Range of Motion measurements are used to evaluate the effectiveness of the individual exercises with regard to changes in the stressed active and passive structures. The selection of the tests to be used are congruent with the stretched muscle chains of the individual exercises (Fig. 1). Two different measuring methods are used to measure the degree of mobility: a measuring tape (exercises 3 & 5) [53,54,55,56,57,58] and a digital inclinometer (exercises 1, 2 & 4) [59,60,61,62,63,64,65,66,67,68,69]. The digital inclinometer (Model: Acumar™ DIGITAL INCLINOMETER Model ACU002 / Lafayette Instrument Company / Lafayette / USA) is equivalent to the goniometer in terms of measurement accuracy [60], but is also superior in some validation studies (interrater reliability (r = .92 to r = .53 [66], intrarater reliability [60, 67]. Antonaci and colleagues [59] recommend the use of a digital inclinometer in clinical investigations. Reliability studies for shoulder mobility report an intrarater correlation between ICC = .65 and ICC = .96 [62, 64, 68]. Intrarater correlations between r = .89 and r = .94 were found for cervical spine mobility [63]. For interrater reliability, correlations between ICC = .58 and ICC = .95 for the shoulder [62, 64, 65] and between r = .81 and r = .84 [63] for the cervical spine were given. For the responsivity of the shoulder, Valentine and Lewis [68] were able to determine measurement errors of 1.3° for external rotation, 2.3° for internal rotation, 4.8° for abduction and 3.9° for flexion, thus, changes from 5° - 10° can be measured. Furthermore, Kolber et al. [65] determined the smallest detectable interrater difference (MDC (90)) to be 8° (flexion), 4° (abduction), 9° (external rotation) and 8° (internal rotation).

The sports engine tests are listed according to the sequence of measurements to be carried out.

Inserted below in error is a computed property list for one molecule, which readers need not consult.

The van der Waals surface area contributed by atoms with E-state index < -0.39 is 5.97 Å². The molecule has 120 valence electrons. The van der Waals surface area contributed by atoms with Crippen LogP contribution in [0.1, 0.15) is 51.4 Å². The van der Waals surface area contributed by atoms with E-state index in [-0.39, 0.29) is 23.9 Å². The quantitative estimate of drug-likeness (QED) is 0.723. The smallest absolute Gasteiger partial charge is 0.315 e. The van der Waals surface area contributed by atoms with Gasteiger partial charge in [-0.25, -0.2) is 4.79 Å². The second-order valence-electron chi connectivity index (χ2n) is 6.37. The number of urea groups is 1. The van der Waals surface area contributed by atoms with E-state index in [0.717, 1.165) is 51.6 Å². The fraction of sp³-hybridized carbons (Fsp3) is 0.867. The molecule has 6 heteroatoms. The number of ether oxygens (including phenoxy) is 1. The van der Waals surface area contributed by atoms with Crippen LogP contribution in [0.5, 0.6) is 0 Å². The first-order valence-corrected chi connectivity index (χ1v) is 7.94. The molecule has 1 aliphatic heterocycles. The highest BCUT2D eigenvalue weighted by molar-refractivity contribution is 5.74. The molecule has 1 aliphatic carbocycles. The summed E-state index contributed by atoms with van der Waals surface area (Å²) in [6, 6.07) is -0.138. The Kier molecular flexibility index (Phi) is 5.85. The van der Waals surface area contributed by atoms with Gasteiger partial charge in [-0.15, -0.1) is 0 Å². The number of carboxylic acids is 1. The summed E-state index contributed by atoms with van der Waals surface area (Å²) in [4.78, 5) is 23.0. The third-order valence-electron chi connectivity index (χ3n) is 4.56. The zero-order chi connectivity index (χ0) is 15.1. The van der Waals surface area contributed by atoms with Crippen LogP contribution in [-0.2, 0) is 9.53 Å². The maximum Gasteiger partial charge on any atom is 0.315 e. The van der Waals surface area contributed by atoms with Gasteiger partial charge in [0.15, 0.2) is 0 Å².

Shoulder test modified after Janda

This test is intended to show changes caused by the exercise “Chest”. In order to determine the mobility of the shoulder joint, especially of the pectoralis major muscle, the Janda examination is performed in a modified form [70]. In contrast to Janda, the elbow is stretched and the inclinometer is placed proximal to the processus styloideus radii on the radius. The measurement of the middle and upper sternal part of the pectoralis major muscle is carried out at approximately 90° abduction and rotated outside.

Modified Thomas test

The modified Thomas test is used to check for changes in flexibility in the hip-bending musculature. High interrater reliability ranges are given for the use of an inclinometer and goniometer have been determined (r = .91–.93; ICC = .89–.92). The intrarater parallel-forms reliability for the measurements made by the same examiner with both measuring instruments is r = .89–.92; ICC = .91–.93 [69]. In order to obtain valid results, the pelvic inclination must be controlled [71]. The pelvic inclination was standardized by placing the digital inclinometer from the anterior superior iliac spine downwards. In this position, the alignment of the pelvis is set to 0°. The inclinometer is then placed on the thigh, above the patella, to determine the joint angle.

Retroflexion of the trunk after Janda in the modified version

The retroflexion of the lumbar spine and thoracic spine, in particular, is checked by means of the modified retroflexion test according to Janda [70]. Since both ends of this range of motion are difficult to fix, angle measurement is only possible with difficulty. In order to counteract pelvic rotation in the sagittal plane, the pelvis was fixed to the treatment couch at the level of the posterior superior iliac spina with a tensioning strap. Furthermore, unlike Janda, the angle of the elbow is not used as a parameter for torso extension, but the position of the thoracic spine in the sagittal plane is determined by placing the inclinometer on the sternum.

Fingertip-to-floor test

The “fingertip-to-floor” test is used to evaluate the “Ischio” exercise. The aim is to assess the mobility of the back, both hips, the ischiocrural musculature and the neuromeningeal structures. The changes are measured using a conventional measuring tape. The reliability lies between r = .76 and r = .99 [53, 54, 56, 72] and shows a good sensitivity for changes [55].